Now both the Roman Catholic Church and Churches of Christ have this in common; that if you do not follow through on your baptism with holy living you will lose what grace you received through baptism. Here is what a modern Churches of Christ pastor writes about baptism’s relationship to salvation, referenced at the Churches of Christ website cited above. “Critics often accuse us of thinking there’s some power in the water that saves us. Of course there isn’t. Peter set that issue to rest when he said that it is …`not the removal of dirt from the body, but the pledge of a good conscience toward God.’ Baptism is the divinely appointed avenue through which we place our complete confidence in Christ. I once talked with a man who had never been immersed. He said, `My wife has been immersed, but I can’t tell that she’s a better person than I am.’ Another man told me, `I went into the water a dry sinner and came out a wet sinner.’ They missed the point. Baptism does not change one’s character. The word of God teaches us how to live and the Holy Spirit enables us to live God honoring lives. Baptism is a response to the word of God and it marks the time when we receive the gift of the Holy Spirit.”
So do the Churches of Christ hold to a works salvation? The Churches of Christ assume that their belief in the necessity of sincere repentance and faith in order for baptism to be effectual as an instrument by which remission of sins is granted excuses them from the charge of works salvation. But when the Apostle Paul in Romans 4 explains how a man is justified, forgiven and declared righteous before God, he offers Abraham as an example of all who believe. The Apostle clearly states that Abraham was granted forgiveness and righteousness before he was circumcised; before he received the sign of that covenant. (Rom 4:7-12). In all my reading from Churches of Christ pastors, I did not see any of them deal with this passage, nor with all the occasions in the gospels when people were saved apart from a sacrament, such as when Jesus says to the woman who washed his feet, “your faith has saved you, go in peace (Luke 7:50), or to the paralytic, “your sins are forgiven you” (Luke 5:20).
If one needs to undergo a ritual to receive forgiveness, even a ritual approved of in the Bible such as baptism, then forgiveness does come through works, for baptism is something that I do. And since baptism is a sacrament or ordinance that the clergy performs, forgiveness becomes a gift procured through the work of another man. So in essence The Churches of Christ do hold to a form of works salvation. This is not to deny that there are sincere believers in the Churches of Christ, as there are sincere believers among Roman Catholics, but to take The Churches of Christ’s position on baptism to its logical conclusion, one is left with works salvation; that God does not grant remission of sins to a sinner until a sinner obeys him first by being baptized.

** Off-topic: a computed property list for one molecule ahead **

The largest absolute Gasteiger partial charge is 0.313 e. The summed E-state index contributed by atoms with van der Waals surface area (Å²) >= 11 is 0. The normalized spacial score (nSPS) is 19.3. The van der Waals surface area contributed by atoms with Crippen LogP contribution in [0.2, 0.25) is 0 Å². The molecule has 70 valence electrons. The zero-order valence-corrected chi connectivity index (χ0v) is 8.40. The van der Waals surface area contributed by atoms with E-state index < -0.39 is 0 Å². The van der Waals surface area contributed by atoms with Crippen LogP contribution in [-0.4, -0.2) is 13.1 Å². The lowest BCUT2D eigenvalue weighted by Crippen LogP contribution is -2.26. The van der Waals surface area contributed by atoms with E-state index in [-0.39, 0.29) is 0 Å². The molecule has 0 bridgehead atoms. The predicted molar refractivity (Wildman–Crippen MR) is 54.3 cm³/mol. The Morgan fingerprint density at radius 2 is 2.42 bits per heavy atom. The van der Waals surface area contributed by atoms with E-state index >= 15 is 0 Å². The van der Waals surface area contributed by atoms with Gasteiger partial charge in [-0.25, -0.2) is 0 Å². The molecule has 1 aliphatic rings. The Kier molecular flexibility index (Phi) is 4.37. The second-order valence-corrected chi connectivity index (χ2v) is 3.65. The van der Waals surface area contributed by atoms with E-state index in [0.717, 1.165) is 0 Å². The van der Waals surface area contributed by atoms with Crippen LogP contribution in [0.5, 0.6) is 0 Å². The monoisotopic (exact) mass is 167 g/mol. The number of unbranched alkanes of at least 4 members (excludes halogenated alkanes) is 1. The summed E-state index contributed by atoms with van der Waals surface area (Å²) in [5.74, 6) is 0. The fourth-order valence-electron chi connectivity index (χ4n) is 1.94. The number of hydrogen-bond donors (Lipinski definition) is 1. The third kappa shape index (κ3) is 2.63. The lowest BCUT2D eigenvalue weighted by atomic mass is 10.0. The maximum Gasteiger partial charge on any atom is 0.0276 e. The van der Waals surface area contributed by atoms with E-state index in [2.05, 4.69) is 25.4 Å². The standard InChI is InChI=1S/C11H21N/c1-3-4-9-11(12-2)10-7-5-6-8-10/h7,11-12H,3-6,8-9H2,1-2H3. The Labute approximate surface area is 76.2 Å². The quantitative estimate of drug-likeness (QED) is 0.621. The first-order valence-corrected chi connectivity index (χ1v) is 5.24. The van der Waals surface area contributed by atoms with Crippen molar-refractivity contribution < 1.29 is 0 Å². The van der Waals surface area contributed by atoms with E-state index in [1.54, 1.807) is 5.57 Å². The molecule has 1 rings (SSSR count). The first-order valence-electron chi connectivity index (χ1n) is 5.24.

As one evaluates the Churches of Christ, their history and theology, maybe the lesson above all is that we as believers have no right to reject the Holy’ Spirit’s work in the saints of the past, whether in their theological confessions or view of the church. We should never assume that God only began leading us to truth in our lifetime. That is not to say those older saints and their writings cannot be questioned or approved upon, but the Campbellites were like teenagers who say to their parents, “the day I turn 18 and leave home, I am determined to forget or ignore all you have taught me on life and truth, and 1will determine only for myself these matters.” While one hopes children to not simply mimic all their parents’ views without thinking for themselves, it would be the height of arrogance, ungratefulness, and dare I say stupidity to simply dismiss all that has come before. The Churches of Christ from the onset started with this harmful and dangerous desire to separate from Christians in the past, and as a result they have steered into a form of works of salvation, which ironically, was a view they criticized the Protestant “sects” as propagating in the second great awakening.
Hatch writes, “like many of his generation, that stripping away the accretions of theology and tradition would restore peace, harmony and vitality to the Christian church. Only slightly tempered by a sense of their own limitations, these reformers espoused private judgment as the sure route to coherence and harmony. Unfortunately, the more confidently they attacked the traditional order and espoused individual autonomy, the more confusing their limitless world became.” 12 With Campbell’s unfortunate distrust of the saints of the past, as well as clergy that God has gifted to teach, it was only a matter of time, without any sure foundation or guidance from the past, that Campbell’s spiritual children would venture away from the pure gospel to a form of works salvation. May we all take heed from his mistakes and tread carefully when we ignore the contributions of history and theological interpretation of those who have gone before us.
1. Nathan Hatch, The Democratization Of American Christianity (New Haven: Yale University Press, 1989), 71.
2. (Hatch, 1989, 163)
3. Douglass A. Foster, “Churches of Christ and Baptism:
An Historical and Theological Overview,” Restoration Quarterly 43, No. 2, (2001).
4. Foster (2001)
5. Foster (2001)
6. Foster (2001)
7. Alan E. Highers, “Baptism And The Restoration,” Restoration website http://www.therestorationmovement.com/ (accessed September 1, 2011).
8. Highers (2011)
9. Highers (2011)
10. Highers (2011)
11. Highers (2011)
12. (Hatch, 1989, 163)